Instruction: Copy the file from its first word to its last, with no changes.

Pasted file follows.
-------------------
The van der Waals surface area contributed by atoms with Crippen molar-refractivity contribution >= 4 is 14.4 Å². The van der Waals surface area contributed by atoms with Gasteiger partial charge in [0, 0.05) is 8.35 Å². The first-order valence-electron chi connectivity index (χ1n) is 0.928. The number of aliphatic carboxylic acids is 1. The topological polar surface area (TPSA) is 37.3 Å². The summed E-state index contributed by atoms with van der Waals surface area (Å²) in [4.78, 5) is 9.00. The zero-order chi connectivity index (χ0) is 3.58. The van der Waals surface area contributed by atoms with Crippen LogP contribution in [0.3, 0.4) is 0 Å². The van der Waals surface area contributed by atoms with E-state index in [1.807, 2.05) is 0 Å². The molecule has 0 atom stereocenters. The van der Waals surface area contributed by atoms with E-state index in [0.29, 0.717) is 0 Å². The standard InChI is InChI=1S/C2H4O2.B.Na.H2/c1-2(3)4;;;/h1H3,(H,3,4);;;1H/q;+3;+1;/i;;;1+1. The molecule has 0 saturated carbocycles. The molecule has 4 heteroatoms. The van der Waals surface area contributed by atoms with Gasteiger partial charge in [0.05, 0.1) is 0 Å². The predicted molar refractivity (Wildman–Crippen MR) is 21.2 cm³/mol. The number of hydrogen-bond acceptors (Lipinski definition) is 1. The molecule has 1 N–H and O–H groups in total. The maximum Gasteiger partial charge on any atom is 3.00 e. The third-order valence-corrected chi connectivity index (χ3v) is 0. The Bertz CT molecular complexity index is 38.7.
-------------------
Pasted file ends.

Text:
The van der Waals surface area contributed by atoms with Crippen molar-refractivity contribution >= 4 is 14.4 Å². The van der Waals surface area contributed by atoms with Gasteiger partial charge in [0, 0.05) is 8.35 Å². The first-order valence-electron chi connectivity index (χ1n) is 0.928. The number of aliphatic carboxylic acids is 1. The topological polar surface area (TPSA) is 37.3 Å². The summed E-state index contributed by atoms with van der Waals surface area (Å²) in [4.78, 5) is 9.00. The zero-order chi connectivity index (χ0) is 3.58. The van der Waals surface area contributed by atoms with Crippen LogP contribution in [0.3, 0.4) is 0 Å². The van der Waals surface area contributed by atoms with E-state index in [1.807, 2.05) is 0 Å². The molecule has 0 atom stereocenters. The van der Waals surface area contributed by atoms with E-state index in [0.29, 0.717) is 0 Å². The standard InChI is InChI=1S/C2H4O2.B.Na.H2/c1-2(3)4;;;/h1H3,(H,3,4);;;1H/q;+3;+1;/i;;;1+1. The molecule has 0 saturated carbocycles. The molecule has 4 heteroatoms. The van der Waals surface area contributed by atoms with Gasteiger partial charge in [0.05, 0.1) is 0 Å². The predicted molar refractivity (Wildman–Crippen MR) is 21.2 cm³/mol. The number of hydrogen-bond acceptors (Lipinski definition) is 1. The molecule has 1 N–H and O–H groups in total. The maximum Gasteiger partial charge on any atom is 3.00 e. The third-order valence-corrected chi connectivity index (χ3v) is 0. The Bertz CT molecular complexity index is 38.7.